Sipah-e-Muhammad Pakistan

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سپاہ محمد صلی الله علیہ وآلہ وسلم
Leader Syed Ghulam Raza Naqvi (imprisoned 1996, freed 2014)
Founded 1994 (officially)
Headquarters Thokar Niaz Beg, Lahore, Pakistan
Ideology Protection of Shi'a community, armed resistance to Wahhabi/Takfiri terrorism and target killing
Religion Shia, Shiite
Colors Black and Yellow
Slogan "Humiliation of us is impossible." (Arabic: هيهات منا الذلة‎‎)
Parliament of Pakistan
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State emblem of Pakistan.svg
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Sipah-e-Muhammad Pakistan (S.M.P) (Urdu: سپاہ محمد پاکستان‎; Arabic: سباه محمد الباكستانيه‎‎; English: Soldiers of Muhammad) is a Shiite Islamic militant group and a former political party based in Pakistan that was formed in the early 1990s (the exact date of formation is not known) as a response to sectarian violence against Pakistani Shiite Muslims orchestrated by Deobandi militant movement such as Sipah-e-Sahaba Pakistan (also known Lashkar-e-Jhangvi). On August 14, 2001, it was banned by President Pervez Musharraf as a terrorist organisation. However, its influence is also supposed to be in India.


Maulana Mureed Abbas Yazdani formed Sipa-e-Muhammad Pakistan in 1993. It is believed to be armed wing of Tehreek-e-Jafria Pakistan. It is involved in assassination of so-called Ulama of the Takfiri Deobandis and violence against Takfiri Deobandis in the country. It was banned in Pakistan by President Musharraf in 2002. It is accused of killing of central leadership of Sipa-e-Sahabah starting from Haq Nawaz Jhangvi to recent assassinations in Karachi and Rawalpinid. Its headquarters is in Thokar Niaz Baig Lahore and its leader is Syyed Ghulam Raza Naqvi who was imprisoned in 1996 and released in 2014.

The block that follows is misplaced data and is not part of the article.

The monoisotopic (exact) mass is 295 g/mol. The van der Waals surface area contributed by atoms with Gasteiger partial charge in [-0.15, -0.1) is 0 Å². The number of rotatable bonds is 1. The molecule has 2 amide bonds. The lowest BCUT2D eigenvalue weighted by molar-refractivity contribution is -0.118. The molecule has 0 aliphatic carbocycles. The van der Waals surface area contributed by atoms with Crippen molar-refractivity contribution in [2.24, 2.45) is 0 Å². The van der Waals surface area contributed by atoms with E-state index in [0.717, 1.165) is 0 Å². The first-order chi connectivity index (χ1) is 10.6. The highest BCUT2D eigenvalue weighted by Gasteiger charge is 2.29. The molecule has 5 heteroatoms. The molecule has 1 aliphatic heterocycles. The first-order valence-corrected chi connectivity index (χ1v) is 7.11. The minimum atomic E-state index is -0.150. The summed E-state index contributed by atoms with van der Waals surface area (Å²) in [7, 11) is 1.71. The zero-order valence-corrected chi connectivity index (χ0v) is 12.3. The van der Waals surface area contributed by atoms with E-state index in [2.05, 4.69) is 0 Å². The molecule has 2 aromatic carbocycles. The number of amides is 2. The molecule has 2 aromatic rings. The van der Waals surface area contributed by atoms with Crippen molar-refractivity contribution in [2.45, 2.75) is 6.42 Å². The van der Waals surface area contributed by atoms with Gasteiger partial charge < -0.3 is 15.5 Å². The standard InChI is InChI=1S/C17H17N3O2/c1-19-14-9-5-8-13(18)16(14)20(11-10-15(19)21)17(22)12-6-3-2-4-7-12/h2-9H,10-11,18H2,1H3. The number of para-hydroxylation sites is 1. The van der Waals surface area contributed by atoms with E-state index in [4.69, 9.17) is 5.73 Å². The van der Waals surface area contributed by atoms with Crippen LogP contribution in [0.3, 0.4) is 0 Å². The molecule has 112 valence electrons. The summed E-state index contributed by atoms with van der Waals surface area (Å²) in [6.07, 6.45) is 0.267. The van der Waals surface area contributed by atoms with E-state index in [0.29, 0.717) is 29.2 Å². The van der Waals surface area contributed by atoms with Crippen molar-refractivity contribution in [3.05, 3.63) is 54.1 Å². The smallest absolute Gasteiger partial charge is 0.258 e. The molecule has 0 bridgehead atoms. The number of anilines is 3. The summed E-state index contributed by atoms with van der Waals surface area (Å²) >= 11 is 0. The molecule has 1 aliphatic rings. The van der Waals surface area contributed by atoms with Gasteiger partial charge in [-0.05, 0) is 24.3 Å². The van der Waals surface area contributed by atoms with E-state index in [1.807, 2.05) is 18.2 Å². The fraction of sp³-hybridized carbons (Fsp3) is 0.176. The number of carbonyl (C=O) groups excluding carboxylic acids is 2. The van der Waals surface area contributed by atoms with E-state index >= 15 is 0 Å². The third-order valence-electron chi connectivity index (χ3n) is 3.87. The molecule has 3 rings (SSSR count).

Pakistani security agencies have accused the group of active support and funding from Iran yet there is no evidence of this.


Sipah-e-Muhammad's primary aim was to target the leaders of the banned Deobandi militia Sipah-e-Sahaba or Lashkar-e-Jhangvi. However, with the subsequent rise in the violence against Shiite Muslims, it was thought to be reforming.[1]

The movement was strong in various Shiite communities in Pakistan, and in the majority Shiite town of Thokar Niaz Baig ran a "virtual state within a state" in the 1990s.[2]

Military operations[edit]

According to the sources[citation needed], following operations have been conducted by Sipah-e-Muhammad. However, it denies carrying out any of these attacks:

The leaders of the Sipah-e-Sahaba (also known as Lashkar-e-Jhangvi) that were assassinated by Sipah-e-Muhammad were also affiliated with the Taliban and its sub-groups in Pakistan.


Sipah-e-Muhammad is alleged to have ties with the Iran although this claim is not yet proven, and to an extent, the banned Sipah-e-Sahaba is also seen as attempt by the Saudi dictatorship to assert influence in Pakistan.[3]

Designation as a terrorist organization[edit]

The Government of Pakistan designated the Sipah-e-Muhammad a terrorist organization, and it is classified as a Foreign Terrorist Organization under U.S. law.[citation needed] As a result, its finances are blocked worldwide by the U.S government.[citation needed]

See also[edit]


  1. ^ Daily Vengeance, frictions reviving LJ and Sipah-e-Muhammad. April 7th, 2004
  2. ^ Ravinder Kaur. Religion, violence, and political mobilisation in South Asia . SAGE, 2005. ISBN 0-7619-3431-6, ISBN 978-0-7619-3431-8
  3. ^ Jamestown Foundation [1] Sipah-e-Sahaba: Fomenting Sectarian Violence in Pakistan